Have you ever had an “a-ha” moment?
Six decades on this earth have taught me two lessons about “a-ha” moments. One: when they arrive, pay attention. Two: when it passes, spend some time looking back and more deeply. This week’s CatholicsRead books drive home these two points splendidly.
A few years after I graduated from college and was on my third “not a career, not permanent” job, I got a very bad case of the flu. I would sleep for a while, wake up and do something nominal, and sleep some more. Around Day 4, with some renewed energy, I decided to redo my resume to alleviate the boredom. After multiple awake-sleep-awake cycles, I had a solid draft. As I read it over, I realized what I wanted to do: teach. I had a liberal arts degree and had never wanted to teach, but it was clear from what I had written that God had a different idea. That “a-ha” experience led to four of my most satisfying professional years—as a high school religion teacher. Afterward, I spent over 20 years as a parish youth ministry volunteer.
Cardinal Sean O’Malley in Wanted (Paulist Press) reflects on the job description that Jesus gave his disciples—and us—to be friends and footwashers. He confirmed for me that my years working with teens fulfilled that job description to a “t” since one of the hardest and easiest things I did as a teacher and youth minister was to show them God’s love by the way I acted. Forty years later, I’m trying to figure out what the next phase of God’s call to me is. Barbara Lee’s Answering God’s Call (Loyola Press) offers some great examples of older saints and how they responded to God.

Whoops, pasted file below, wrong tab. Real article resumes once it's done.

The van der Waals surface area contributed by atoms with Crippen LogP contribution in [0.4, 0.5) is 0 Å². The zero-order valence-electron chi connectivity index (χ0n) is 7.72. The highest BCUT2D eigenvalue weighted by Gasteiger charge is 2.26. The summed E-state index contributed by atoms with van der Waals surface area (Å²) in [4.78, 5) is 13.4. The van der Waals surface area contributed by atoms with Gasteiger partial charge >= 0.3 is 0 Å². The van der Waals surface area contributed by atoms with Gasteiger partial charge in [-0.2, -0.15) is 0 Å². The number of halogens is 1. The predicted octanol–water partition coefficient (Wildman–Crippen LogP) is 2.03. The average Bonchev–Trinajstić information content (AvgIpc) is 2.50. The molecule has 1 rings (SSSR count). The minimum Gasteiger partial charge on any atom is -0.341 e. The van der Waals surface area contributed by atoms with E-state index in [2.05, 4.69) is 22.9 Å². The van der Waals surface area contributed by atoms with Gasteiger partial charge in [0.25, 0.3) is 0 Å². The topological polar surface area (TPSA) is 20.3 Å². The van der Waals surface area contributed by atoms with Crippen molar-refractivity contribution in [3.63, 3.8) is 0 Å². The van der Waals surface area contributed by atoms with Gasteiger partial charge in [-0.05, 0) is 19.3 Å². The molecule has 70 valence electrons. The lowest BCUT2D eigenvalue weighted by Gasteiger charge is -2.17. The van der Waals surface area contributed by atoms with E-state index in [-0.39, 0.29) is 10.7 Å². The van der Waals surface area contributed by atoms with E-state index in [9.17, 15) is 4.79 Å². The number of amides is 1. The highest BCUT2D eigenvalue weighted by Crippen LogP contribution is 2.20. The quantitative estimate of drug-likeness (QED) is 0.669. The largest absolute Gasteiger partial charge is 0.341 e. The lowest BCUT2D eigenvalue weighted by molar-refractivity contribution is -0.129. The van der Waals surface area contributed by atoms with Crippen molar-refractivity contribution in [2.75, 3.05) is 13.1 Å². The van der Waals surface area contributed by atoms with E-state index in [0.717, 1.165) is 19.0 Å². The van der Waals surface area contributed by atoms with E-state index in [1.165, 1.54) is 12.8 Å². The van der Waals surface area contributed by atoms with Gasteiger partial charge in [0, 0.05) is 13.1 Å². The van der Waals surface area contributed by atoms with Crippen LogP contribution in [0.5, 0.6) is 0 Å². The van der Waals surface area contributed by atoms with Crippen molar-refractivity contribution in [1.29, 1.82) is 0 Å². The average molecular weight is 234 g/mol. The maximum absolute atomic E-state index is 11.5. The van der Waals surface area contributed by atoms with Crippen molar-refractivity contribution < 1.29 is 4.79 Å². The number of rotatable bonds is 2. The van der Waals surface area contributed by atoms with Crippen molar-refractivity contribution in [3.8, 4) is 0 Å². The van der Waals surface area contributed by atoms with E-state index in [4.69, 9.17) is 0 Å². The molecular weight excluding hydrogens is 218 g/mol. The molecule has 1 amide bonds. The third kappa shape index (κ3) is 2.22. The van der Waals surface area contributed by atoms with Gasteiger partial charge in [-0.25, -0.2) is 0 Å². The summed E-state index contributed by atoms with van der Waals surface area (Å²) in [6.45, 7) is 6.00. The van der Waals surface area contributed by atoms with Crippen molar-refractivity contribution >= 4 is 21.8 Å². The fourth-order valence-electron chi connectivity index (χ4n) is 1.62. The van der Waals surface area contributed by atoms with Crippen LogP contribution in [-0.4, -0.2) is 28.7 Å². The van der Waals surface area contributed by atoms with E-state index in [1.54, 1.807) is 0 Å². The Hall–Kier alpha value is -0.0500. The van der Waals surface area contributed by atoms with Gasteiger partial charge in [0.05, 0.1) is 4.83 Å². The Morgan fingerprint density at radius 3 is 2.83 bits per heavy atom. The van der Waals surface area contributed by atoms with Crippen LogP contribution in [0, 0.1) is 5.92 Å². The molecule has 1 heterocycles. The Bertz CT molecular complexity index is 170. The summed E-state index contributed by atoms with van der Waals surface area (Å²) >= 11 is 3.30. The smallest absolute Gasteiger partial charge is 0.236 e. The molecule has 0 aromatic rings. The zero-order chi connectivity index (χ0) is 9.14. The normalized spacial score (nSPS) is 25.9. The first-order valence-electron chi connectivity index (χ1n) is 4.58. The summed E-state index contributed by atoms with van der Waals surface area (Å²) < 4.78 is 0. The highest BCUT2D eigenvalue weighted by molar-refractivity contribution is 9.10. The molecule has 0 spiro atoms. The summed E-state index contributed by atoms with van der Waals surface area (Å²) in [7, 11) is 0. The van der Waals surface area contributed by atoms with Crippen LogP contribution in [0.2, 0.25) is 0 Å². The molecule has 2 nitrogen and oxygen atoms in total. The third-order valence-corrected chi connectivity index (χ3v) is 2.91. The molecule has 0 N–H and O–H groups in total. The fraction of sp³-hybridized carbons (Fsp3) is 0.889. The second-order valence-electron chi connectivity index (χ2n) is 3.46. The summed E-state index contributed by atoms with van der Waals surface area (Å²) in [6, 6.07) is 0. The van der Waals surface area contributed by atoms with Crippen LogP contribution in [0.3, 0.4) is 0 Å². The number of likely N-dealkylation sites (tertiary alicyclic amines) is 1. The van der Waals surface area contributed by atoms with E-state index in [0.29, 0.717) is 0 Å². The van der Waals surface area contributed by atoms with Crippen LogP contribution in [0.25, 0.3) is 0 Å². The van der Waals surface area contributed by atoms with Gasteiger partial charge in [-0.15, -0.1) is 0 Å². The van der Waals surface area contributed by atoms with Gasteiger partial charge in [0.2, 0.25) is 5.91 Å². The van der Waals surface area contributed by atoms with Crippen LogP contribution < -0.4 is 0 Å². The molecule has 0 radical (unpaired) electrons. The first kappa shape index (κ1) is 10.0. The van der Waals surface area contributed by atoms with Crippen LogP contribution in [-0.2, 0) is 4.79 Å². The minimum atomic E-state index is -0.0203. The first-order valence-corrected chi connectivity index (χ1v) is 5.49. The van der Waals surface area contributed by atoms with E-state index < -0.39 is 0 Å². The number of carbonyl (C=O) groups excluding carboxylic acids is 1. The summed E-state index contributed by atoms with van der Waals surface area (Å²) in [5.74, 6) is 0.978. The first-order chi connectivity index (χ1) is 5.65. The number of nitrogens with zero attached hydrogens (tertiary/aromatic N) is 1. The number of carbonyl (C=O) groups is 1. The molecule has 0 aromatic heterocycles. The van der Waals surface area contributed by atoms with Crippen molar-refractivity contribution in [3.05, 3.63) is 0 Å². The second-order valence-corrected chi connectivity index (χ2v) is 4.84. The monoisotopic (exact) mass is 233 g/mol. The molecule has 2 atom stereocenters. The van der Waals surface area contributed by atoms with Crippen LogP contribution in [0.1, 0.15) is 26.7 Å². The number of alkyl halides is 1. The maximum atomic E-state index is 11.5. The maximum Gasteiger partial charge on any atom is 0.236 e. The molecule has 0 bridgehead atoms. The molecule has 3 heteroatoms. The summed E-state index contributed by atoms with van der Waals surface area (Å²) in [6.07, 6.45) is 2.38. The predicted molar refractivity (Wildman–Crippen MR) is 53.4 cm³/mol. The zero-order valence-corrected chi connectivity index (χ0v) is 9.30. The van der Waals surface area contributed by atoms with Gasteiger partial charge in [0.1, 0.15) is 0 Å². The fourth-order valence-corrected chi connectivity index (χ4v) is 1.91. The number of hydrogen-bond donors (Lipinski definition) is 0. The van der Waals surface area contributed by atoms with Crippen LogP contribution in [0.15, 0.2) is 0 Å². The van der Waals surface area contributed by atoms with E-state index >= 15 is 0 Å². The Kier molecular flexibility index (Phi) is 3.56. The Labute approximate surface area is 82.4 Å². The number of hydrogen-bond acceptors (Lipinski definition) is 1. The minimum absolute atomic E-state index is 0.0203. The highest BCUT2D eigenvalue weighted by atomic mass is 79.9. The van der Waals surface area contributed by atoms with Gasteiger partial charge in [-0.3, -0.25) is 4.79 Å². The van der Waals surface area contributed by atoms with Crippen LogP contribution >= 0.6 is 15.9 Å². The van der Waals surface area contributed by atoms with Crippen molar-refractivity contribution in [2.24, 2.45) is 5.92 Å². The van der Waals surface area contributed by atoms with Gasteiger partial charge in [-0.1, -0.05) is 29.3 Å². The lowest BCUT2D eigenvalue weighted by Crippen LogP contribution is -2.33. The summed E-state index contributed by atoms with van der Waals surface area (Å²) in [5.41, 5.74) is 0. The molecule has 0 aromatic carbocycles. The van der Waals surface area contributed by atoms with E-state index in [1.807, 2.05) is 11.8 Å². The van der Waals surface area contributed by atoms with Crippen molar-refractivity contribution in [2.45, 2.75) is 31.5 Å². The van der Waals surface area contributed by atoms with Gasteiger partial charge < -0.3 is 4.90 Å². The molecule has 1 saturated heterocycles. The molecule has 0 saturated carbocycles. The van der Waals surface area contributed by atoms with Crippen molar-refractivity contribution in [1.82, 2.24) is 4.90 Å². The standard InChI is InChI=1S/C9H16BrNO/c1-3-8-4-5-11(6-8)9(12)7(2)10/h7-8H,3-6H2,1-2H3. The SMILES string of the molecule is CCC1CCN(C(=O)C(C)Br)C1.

With the pandemic slowly winding down and living in the midst of a very active hurricane season, two Paulist Press books are shining a very bright light on two related “a-ha” moments. The Study Guide to the Encyclical Letter of Pope Francis, Fratelli Tutti, sets out the pope’s vision for a post-pandemic world that is deeply rooted in Catholic Social Teaching. Theology and Ecology in Dialogue challenges us to take the climate crisis seriously and start re-imagining ourselves and the world.
Once the “a-ha” moment has passed, usually I’m on to the next thing. But if I do that, then I waste the opportunity to better understand and go deeper into that experience. Ascension Press’s Whisper is the right tool to get beneath the chaos of action and find God in the right here and now. Becky Eldredge’s The Inner Chapel (Loyola Press) can help carve the internal sacred space to better cultivate and trust God’s voice until the next “a-ha” comes along.
James Bacik’s Conversion as a Way of Life (Paulist Press) uses the epistles to ground us in the larger process of conversion that we are called to. Because while “a-ha” moments may be spectacular, they are really marker points on the longer journey of conversion.
That is, in fact, the life to which God calls all of us.